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Compliance And Risk Management Basics For Middle-Market Banks

By Michael Deely

compliance and risk managementIn the post-recession economy, banking compliance and risk management requirements continue to evolve and change – often at a pace that many middle-market banks don’t feel they’re able to maintain.

In addition, the ever-changing variables of customer experience, new financial products, novel delivery channels and the growing list of due diligence factors all combine to create an environment in which inefficient overlap or troubling gaps easily occur.

Yet, tackling the challenge of risk and compliance management at your bank isn’t an impossible task. The key to success is making these issues of risk and regulatory compliance everyone’s responsibility.

The New Compliance & Risk Management Model

The days of having Compliance, Risk & Audit Departments whose sole responsibility was to ensure that all required steps or regulations were met are in the past. This approach is outdated and inefficient. A more effective model makes bank regulatory compliance a responsibility for employees at all levels – embedding the requirements into their roles, responsibilities, control points and reporting behaviors.

This new model is broken down into three tiers of risk and compliance tracking:
  1. Business ownership, control and governance – This tier employs the majority of resources in day-to-day risk management, the proactive self-identification of compliance issues and a strong culture of controlling risk.

  2. Risk management – With a medium-level allocation of resources, this level of management has strong governance and subject-matter expertise in various regulations. This tier focuses more on risk themes and quality assurance.

  3. Internal audit – This final tier has the fewest dedicated resources for the most high-level review of processes, reports and policy soundness. If the first two tiers are operating efficiently, this tier should not have to identify individual compliance issues.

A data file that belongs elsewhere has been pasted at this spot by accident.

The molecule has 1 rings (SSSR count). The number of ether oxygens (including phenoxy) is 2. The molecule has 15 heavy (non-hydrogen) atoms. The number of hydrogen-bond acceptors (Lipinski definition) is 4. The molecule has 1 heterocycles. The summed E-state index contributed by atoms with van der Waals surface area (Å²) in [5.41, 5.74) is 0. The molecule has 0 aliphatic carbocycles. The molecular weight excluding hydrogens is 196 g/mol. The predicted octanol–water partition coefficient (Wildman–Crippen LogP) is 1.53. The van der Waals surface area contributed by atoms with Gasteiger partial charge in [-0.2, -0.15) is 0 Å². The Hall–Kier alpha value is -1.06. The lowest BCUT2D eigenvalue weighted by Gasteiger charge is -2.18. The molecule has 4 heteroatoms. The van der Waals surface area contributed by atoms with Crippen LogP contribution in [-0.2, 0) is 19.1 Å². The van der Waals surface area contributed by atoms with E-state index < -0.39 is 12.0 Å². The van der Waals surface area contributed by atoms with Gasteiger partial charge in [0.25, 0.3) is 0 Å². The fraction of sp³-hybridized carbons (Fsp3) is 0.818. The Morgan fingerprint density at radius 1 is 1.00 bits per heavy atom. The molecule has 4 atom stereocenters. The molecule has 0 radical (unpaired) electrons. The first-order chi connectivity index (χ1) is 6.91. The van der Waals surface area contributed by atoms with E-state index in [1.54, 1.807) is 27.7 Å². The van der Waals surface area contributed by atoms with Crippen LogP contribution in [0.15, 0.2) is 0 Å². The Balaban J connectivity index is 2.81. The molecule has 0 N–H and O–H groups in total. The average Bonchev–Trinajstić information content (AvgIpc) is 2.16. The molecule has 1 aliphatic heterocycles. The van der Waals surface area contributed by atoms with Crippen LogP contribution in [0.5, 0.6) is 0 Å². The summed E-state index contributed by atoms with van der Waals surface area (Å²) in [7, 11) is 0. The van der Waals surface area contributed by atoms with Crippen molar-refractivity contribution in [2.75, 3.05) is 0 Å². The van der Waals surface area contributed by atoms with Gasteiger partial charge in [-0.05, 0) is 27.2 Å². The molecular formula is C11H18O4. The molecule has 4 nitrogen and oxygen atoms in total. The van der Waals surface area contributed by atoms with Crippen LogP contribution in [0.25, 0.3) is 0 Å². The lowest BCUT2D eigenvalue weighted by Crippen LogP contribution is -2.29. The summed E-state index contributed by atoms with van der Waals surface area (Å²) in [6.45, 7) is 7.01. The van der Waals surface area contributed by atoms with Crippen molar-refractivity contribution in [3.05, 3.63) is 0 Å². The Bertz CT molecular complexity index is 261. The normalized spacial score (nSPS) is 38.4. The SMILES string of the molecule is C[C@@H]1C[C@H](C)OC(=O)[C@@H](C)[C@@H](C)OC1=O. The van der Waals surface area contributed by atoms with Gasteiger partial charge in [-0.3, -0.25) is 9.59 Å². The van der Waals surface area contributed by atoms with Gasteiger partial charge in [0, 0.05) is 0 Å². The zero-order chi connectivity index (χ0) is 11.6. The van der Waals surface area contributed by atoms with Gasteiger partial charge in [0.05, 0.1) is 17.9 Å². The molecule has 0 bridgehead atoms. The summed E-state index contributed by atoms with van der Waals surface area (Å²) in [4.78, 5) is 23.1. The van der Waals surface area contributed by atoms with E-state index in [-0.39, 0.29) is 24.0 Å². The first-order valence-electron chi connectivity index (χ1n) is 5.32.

Benefits For Middle-Market Banks

Middle-market banks – especially on the smaller end – are slow to implement and adapt to this new three-tier model of risk and compliance management, but there are three key opportunities that every bank should consider in terms of how this model benefits their bottom line:
  1. Streamlined Banking Compliance & Risk Management
    The three-tier model embeds your banking compliance requirements where they’re most relevant: your day-to-day banking operations. This allows your bank to trim unnecessary expense, as everyone is responsible for compliance and risk management – and your processes don’t bloat over time as new regulations come into effect.

  2. Improved Customer Experience
    With a model of embedded risk and compliance management, you ensure that each regulatory issue is dealt with appropriately as the transactions occur, improving both the customer and associate experience from reduced surprises and additional steps.

  3. Proactive Vs Reactive Management
    By embedding the Risk and Compliance activities into the day to day processes, any issues can be captured real-time, which enables your bank leadership to devote more time to proactive risk management instead of merely reactive risk management tied to monthly or quarterly reporting.

Compliance & Risk Management Priorities

While the new three-tier model of risk and compliance management is worth the investment, it’s also a daunting task for many bank leaders when initially starting out. Leaders are often intimidated when they have to review all of their products, services, delivery channels and customer touch points and then embed changing risk and regulatory compliance requirements into the delivery mechanism of each one.

So, to start out, bank leadership should prioritize their issues of greatest risk and inefficiency, including these common areas:
  • Customer touch points (including sales, onboarding, customer service and social media)
  • All high-volume activities
  • Areas in which your current Compliance & Risk Department spends most of its time
  • Handoffs of transactions or information (such as between sales and operations, or between product management and sales)
  • Any area in which the majority of customer complaints intersect
  • All highly regulated products or products with recent regulatory compliance changes (like mortgages or derivatives)
  • Any handoff between manual and automated activities
Middle-market banks have a lot of hurdles to clear in order to keep pace with ever-expanding banking compliance and risk management requirements, all while balancing issues of cost, customer service and process improvement. Banks that keep these risk management principles and practices in mind are able to tackle new regulatory challenges as they emerge while still realizing gains on their bottom line.

Need more ideas on how to effectively implement a new banking compliance and risk management model at your financial institution? Click below to download our free report:

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